That's what Eli said, and AFAIK nobody has said differently, although
several people advocate the position that "it would be nice if" Emacs
could conform to traditional X practice in this regard, especially
where it doesn't conflict with desired Emacs practice.

Granted, I'm willing to go somewhat farther and say that the
traditional Emacs practice is relatively undesirable, and should be
made a non-default option.  Nothing wrong with me having an opinion
and expressing it, is there?

 > Who says so?  Not Emacs.  Not until now.  Emacs has traditionally
 > associated mouse-2 pasting with yanking the head of the kill ring.

And it still can.  What I object to is the automatic association of
the content of the primary selection with the kill ring.  It's a
bloody annoyance to some users, hard to specify sanely, and really
difficult to implement correctly and efficiently even if you have a
precise specification, even on X where "primary selection" is a
defined concept, and not a mere analogue to a concept from an alien
window system.

It is true that Emacs users on X learn to stop using the selection as
it was designed to be used.  Their heads stop hurting, the blood on
the hammer dries, and they even convince themselves they like the

 > That might not be what is interesting to X11, but it is interesting
 > to Emacs and Emacs users.

To some of them.  To others, it's a bloody annoyance, and has been,
for decades.  I won't repeat what Jamie Zawinski had to say about it,
but leave it up to your imagination.  It was, uh, colorful but

 > > Since your hand is already on the mouse in most cases, why would
 > > you use a different interface to manipulate the selection?

 > For one thing, your hand might no longer be on the mouse when you
 > want to do that.  You seem to have a simplistic idea of mouse use.
 > Do you (Stephen) actually use both the mouse and the keyboard for
 > selecting and yanking/pasting?  Maybe not.  I do.

Yes, I do.  Until I disabled the automatic insertion of the primary
selection into the kill ring, however, the ratio was 60-40, at best
50-50, in favor of the keyboard.  Once I did that, however, I'd say I
use the mouse about 3:2 over the keyboard, and almost all of that is
due to an increase in use of the mouse to manipulate the primary
selection, not to a shift from keyboard to mouse.  If I had good DND
support within XEmacs, it would surely increase even more.

 > In fact, yanking with C-y is so handy,

Agreed.  And believe me, I've noticed how much you love repetition.  I
think we all have.  But you're unusual in that respect.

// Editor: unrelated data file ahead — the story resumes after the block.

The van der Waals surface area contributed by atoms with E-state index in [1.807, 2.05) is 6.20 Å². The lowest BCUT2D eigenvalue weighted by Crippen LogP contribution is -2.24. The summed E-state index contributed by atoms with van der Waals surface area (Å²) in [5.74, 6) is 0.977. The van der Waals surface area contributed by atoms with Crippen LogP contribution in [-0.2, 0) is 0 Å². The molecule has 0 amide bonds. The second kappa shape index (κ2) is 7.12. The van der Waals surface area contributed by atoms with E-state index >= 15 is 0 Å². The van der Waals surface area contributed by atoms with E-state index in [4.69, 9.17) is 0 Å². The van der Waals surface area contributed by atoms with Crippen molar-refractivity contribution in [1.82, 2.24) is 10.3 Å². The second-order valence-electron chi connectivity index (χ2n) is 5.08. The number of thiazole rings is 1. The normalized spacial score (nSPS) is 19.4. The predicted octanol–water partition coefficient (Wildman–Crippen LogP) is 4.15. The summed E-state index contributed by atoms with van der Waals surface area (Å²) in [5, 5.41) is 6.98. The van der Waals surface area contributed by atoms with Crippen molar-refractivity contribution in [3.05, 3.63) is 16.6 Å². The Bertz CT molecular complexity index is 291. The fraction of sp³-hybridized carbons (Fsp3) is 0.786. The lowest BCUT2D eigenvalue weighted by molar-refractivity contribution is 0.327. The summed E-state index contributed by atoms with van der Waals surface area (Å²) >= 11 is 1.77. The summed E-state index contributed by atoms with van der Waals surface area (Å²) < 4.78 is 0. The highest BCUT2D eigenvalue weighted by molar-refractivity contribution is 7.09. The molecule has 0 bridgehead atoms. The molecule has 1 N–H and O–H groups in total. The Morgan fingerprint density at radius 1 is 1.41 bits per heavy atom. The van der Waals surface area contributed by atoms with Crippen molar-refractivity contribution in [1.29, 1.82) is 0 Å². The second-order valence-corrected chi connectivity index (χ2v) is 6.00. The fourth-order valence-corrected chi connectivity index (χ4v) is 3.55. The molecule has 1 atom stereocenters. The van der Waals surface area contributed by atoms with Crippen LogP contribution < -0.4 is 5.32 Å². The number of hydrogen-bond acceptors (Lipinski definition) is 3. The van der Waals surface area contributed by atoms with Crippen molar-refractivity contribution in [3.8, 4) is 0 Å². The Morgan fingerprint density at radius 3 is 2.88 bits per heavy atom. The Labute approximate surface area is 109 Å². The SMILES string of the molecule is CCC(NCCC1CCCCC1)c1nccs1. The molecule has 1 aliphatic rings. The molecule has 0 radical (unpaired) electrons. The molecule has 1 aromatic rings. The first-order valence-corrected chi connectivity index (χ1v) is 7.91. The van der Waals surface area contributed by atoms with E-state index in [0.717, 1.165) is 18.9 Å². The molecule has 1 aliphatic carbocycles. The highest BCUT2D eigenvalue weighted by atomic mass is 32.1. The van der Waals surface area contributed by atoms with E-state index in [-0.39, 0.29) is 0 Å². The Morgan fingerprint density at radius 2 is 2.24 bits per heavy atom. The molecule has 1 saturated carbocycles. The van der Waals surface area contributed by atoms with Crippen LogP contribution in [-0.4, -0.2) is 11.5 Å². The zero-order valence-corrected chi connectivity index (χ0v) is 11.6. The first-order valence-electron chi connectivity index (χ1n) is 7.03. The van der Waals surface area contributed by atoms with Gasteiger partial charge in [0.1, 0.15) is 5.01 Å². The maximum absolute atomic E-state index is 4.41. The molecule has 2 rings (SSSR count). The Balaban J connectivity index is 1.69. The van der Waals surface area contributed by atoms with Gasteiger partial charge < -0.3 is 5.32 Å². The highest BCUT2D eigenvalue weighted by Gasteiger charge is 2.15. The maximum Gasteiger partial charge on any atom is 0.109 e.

Sometimes, frequently, I want the selection on the kill ring for
various reasons, which is why in my XEmacs the popup menu has
#'copy-primary-selection as its default entry.  Click-drag-1 to select
text, mouse-3 to popup the menu, mouse-1 to copy, and Bob's your
uncle.  But I don't want everything I select and insert on the kill
ring; in fact, mostly I don't want the stuff I select and copy on the
kill ring.  Thus that's relegated to the popup menu.

FWIW, this is one of the few customizations I permit myself.  If I
allow myself to use customizationg not in the mainline, I find that I
get even more out of touch with the pain we inflict on our users.  But
this one is sufficiently important to me to break the rules.

 > even when the selection might have been made previously using the
 > mouse, that I personally do the same thing for the _secondary_
 > selection.

"Secondary selection" is a term of art in X, and in XEmacs there is no
way to access the X secondary selection in the default keymaps,
although the necessary commands are defined and I believe they work.
Is X secondary selection available by default in Emacs?  Did you
implement it?  Do you mean something else?

 > (And in Emacs, at least, the secondary selection definitely _is_
 > less ephemeral than the region, primary, and clipboard.)

If you mean the X secondary selection, that's *really* weird.  In X,
it's called "secondary" precisely because it mostly doesn't exist at
all, let alone persist.[1]  So I'd appreciate it if you'd define what you
mean by "secondary selection".

 > There seems to be an assumption here that mouse and keyboard do not
 > mix.

Not on my part.  The mouse and the keyboard are different, and
switching between them involves a small cost.  Switching often would
involve a big cost, so it's worthwhile duplicating the features
available from the keyboard on the mouse if the number of switches can
be dramatically reduced.  On the other hand, there are subtle
differences in how efficiently they can be used for different
purposes, and the default bindings should be tuned to take advantage
of those efficiencies.

 > At the very least, the traditional (superior) Emacs way should
 > still be available.

Superior to what?  Traditional X ca. 1995, with no common conventions
for clipboard use except Motif's execrably expensive protocol and the
very weak MIT xclipboard implementation?  Current Windows, with no way
to paste from the clipboard with a mouse click?  Agreed, it's superior
to those.  Superior to what could be?  Not in my experience; the
traditional Emacs way strongly discouraged me from using the mouse,
without substantially increasing the usability of the keyboard.

 > So far, all I've heard (I have not studied each mail in detail,

It would repay you in saved misunderstandings if you would do so.

[1]  AIUI, the design rationale in X was to allow you to exchange two
discontiguous selections, or copy the primary selection over the
secondary selection, obliterating the latter in the process.  AFAIK
it's rarely implemented by applications.